Net Neutrality is one of those phrases that has people automatically come out in palpitations. The very word neutrality reminds us there is a war going on that we haven’t been told about. It is a high-stakes war for control of the Internet that goes to the heart of American divisions about the role of government in society. Net Neutrality is the formal policy which prohbits ISPs from discriminating between websites. It ensures all content on the internet is treated on just terms by the owners of the networks that make up the Net. (photo by roynel.flores)
Idealists say information on the Net should not be controlled by a pricing or access system and it distorts the market place of ideas. According to British journalism writer Charlie Beckett it is an essential part of the Internet political economy. The alternatives are to construct a series of balances to look dangerously like Internet over-regulation or else allow big companies set a price structure that restricts access to markets and denies the public choice and information. As the Internet develops as a global, decentralised network, it challenges national sovereignty over citizens and territory. So solving net neutrality is not just an American issue.
Robert McChesney writes that US neutrality provisions date back to common carriage non-discrimination requirements in the 1934 Communications Act. When the act was changed in 1996, Congress did not explicitly change this requirement. The problem was that the telecommunications and cable giants began rolling out their cable modem services around the same time and saw Net Neutrality as a barrier to profits. They unsuccessfully lobbied the Clinton administration to exempt the Internet from the provision but found the Bush presidency more accommodating.
In 2002, new FCC boss Michael Powell came to the rescue of the cable companies. The FCC redefined cable modem services as “information services” and at one swoop removed it from the provisions of the Act. Consumers and competitors immediately appealed the decision. There followed 3 years of litigation to determine if the FCC had the authority to make the change. That debate ended with the 2005 Brand X case which the divided Supreme Court ruled the FCC indeed had to power to make the change. The FCC then ruled that neither cable nor DSL broadband services would be subject to Net Neutrality.
With hardly any discussion in the media, the FCC’s ruling suddenly meant that 98 percent of the entire US broadband market would be subject to a biased money-driven view of the Internet. The idea was to create a fasttrack environment for companies willing to pay the premium. Those that refused would get “the slow lane, and probably oblivion,” says McChesney. Although the cable companies did not create the Internet, they could now start charging tolls as if they now owned it. Or as Columbia law professor Tim Wu said, “it's like the Tony Soprano system…a protection racket, and it’s not an economically productive activity".
The FCC decision brought together a decidedly strange group of bedfellows in opposition. Liberal organisations such as Move.on and ACLU sat side by side with, the Christian Coalition and the National Religious Broadcasters. But it was the new media players such as Google and eBay who got all the media attention and helped the meme spread it was simply a clash of Google versus AT&T.
The public clamour woke up the minority Democrat members of the FCC and they grabbed their chance in 2006 to insist the huge merger of AT&T with BellSouth including Net Neutrality for 2 years. After the Democrat victory of that year’s midterms Senators Byron Morgan (D-ND) and Olympia Snowe (R-ME) introduced bipartisan legislation to make Net Neutrality the law of the land. All the Democrat presidential candidates endorsed the bill.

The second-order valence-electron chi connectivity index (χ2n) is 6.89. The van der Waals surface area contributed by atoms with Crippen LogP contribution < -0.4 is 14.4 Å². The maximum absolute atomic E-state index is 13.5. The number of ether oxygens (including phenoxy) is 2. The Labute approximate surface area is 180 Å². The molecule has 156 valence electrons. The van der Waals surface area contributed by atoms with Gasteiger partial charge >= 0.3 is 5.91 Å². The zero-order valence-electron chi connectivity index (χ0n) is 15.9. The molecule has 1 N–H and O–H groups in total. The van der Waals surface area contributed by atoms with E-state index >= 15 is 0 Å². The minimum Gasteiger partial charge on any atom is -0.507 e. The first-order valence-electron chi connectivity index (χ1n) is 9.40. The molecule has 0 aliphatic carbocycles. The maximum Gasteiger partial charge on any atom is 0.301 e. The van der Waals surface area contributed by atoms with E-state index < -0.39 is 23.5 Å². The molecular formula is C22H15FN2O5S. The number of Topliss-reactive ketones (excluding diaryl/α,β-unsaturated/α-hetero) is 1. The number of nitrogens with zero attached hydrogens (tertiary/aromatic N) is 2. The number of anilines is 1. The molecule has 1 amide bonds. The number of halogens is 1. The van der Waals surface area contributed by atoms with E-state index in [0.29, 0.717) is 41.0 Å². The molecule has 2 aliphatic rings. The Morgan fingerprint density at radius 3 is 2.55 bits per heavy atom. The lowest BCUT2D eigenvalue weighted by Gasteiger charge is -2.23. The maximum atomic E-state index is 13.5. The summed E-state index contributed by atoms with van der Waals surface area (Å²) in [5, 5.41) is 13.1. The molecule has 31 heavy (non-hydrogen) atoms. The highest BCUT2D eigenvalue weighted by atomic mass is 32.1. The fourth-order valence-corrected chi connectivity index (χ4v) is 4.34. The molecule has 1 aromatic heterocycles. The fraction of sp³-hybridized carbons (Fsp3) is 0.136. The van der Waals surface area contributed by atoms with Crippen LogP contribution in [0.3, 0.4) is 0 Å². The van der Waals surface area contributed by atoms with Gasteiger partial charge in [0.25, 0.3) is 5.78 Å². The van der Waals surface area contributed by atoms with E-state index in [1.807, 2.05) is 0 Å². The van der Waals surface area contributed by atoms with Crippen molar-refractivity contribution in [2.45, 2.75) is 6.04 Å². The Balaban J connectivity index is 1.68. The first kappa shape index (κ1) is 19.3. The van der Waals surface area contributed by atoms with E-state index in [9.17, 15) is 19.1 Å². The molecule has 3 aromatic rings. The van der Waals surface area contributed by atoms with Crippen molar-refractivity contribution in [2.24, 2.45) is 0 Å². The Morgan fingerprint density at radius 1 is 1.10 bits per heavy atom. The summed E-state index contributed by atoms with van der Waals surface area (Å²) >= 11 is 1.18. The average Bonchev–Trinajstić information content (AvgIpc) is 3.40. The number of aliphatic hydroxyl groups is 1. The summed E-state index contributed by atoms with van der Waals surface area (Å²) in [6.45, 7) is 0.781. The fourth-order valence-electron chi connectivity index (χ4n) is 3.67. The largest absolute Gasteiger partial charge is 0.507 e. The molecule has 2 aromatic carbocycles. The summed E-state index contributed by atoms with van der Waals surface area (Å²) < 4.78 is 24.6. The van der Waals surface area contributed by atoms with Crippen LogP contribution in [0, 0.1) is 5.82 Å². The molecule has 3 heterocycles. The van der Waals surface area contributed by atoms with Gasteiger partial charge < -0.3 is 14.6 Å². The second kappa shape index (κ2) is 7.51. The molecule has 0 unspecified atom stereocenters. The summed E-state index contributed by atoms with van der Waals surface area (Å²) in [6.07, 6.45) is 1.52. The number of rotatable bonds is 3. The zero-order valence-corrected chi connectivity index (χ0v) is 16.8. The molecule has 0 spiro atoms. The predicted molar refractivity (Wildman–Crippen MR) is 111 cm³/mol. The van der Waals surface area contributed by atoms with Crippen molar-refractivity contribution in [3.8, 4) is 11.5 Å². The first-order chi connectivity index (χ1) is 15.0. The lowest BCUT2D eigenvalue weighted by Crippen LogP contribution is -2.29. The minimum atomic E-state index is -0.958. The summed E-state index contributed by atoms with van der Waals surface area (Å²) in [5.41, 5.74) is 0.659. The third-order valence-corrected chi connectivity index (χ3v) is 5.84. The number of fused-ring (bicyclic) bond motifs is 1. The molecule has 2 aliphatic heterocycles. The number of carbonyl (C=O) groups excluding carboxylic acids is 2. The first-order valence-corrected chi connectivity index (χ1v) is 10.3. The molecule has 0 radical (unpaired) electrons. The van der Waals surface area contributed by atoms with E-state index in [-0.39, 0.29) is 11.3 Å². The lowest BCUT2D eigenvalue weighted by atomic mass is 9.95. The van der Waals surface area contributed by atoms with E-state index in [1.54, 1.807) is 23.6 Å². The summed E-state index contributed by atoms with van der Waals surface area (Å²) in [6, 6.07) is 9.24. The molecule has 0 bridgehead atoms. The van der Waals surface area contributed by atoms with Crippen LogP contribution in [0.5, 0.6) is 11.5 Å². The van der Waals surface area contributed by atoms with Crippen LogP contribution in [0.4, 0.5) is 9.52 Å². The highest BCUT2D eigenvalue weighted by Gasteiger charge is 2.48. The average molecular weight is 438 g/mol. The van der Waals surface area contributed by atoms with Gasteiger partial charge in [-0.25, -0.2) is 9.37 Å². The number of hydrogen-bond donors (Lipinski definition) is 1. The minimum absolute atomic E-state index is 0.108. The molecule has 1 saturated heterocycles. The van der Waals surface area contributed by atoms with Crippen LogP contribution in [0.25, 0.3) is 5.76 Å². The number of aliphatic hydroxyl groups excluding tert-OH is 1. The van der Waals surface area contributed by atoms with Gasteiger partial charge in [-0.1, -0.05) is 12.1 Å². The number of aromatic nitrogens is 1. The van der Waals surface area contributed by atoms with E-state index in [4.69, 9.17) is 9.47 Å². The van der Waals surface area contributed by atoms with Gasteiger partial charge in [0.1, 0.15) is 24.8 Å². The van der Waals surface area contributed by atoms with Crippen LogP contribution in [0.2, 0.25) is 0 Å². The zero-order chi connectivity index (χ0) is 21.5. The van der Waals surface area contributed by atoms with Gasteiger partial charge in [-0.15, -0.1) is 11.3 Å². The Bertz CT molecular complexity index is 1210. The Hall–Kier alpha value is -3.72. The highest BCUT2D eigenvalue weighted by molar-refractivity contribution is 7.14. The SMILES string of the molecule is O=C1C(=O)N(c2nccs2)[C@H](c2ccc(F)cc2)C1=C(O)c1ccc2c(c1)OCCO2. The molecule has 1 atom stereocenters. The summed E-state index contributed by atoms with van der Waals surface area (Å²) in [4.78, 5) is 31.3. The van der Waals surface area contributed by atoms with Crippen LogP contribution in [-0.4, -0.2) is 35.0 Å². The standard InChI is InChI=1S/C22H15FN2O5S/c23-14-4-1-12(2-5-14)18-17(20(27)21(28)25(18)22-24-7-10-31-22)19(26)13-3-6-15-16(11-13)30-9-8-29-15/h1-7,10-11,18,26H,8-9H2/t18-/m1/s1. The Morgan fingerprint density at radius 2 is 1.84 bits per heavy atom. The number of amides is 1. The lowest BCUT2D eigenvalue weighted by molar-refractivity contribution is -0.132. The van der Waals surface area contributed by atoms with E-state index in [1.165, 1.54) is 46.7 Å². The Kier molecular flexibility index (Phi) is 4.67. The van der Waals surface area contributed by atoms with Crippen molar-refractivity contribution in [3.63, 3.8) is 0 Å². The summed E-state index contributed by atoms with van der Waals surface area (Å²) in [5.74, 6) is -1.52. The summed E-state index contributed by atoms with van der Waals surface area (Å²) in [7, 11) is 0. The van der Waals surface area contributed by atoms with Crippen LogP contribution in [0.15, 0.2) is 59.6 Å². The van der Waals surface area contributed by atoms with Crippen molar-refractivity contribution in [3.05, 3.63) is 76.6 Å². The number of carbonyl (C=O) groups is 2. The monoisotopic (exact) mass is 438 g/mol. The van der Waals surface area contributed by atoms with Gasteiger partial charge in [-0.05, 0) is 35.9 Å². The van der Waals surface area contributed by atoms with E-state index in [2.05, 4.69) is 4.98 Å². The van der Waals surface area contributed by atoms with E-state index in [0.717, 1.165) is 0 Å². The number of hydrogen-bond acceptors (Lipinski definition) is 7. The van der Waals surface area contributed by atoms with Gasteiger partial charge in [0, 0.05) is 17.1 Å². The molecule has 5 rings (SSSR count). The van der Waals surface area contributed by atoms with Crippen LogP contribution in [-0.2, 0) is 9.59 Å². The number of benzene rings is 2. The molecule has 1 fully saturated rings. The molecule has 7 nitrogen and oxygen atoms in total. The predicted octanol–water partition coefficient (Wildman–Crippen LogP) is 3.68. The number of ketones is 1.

The Morgan-Snowe changes were finally presented as the Internet Freedom Preservation Act of 2008 but it remains stalled in Congress. In the meantime the FCC used its powers to allow discrimination and many companies did push back against the data transfers of applications such as Bittorent. The wireless industry began complaining that if they had to stop discriminating it could push them beyond their limited capacity with affect on the cost of data plans and possible bandwidth caps.
Many people have also questioned the government's ability in an era of rapidly-evolving technology to come up with meaningful regulation was not going to be counter-productive. Opponents also see Net Neutrality as mandating government power over the Internet that will stifle innovation and competition. Nevertheless New Obama-appointee FCC boss Julius Genachowski has signalled his intent to pursue neutrality. That means bringing the broadband and wireless industry back into the fold. In September he said he would adapt the agency’s four 2005 Internet principles (any lawful content, any lawful application, any lawful device, any provider) to prevent ISPs from discriminating against particular Internet content or applications, while allowing for reasonable network management. ISPs would also need to be transparent about network management.
But policy matters move slowly in the FCC. The latest is that Genachowski’s organisation has voted unanimously to begin consideration of the proposed rules. According to Google’s Public Policy Blog that means an official rulemaking proceeding will take place over the next several months. There will also be public workshops and technical advisory discussions, allowing everyone to provide feedback before the Commission adopts a final set of rules. Right-wing demagogues such as Glenn Beck call Net Neutrality “a Marxist Plot” but the reality is, as always, all about naked capitalist greed. Unless every packet of data is neutral, the big telecommunications companies and media corporations will take full control of the Internet.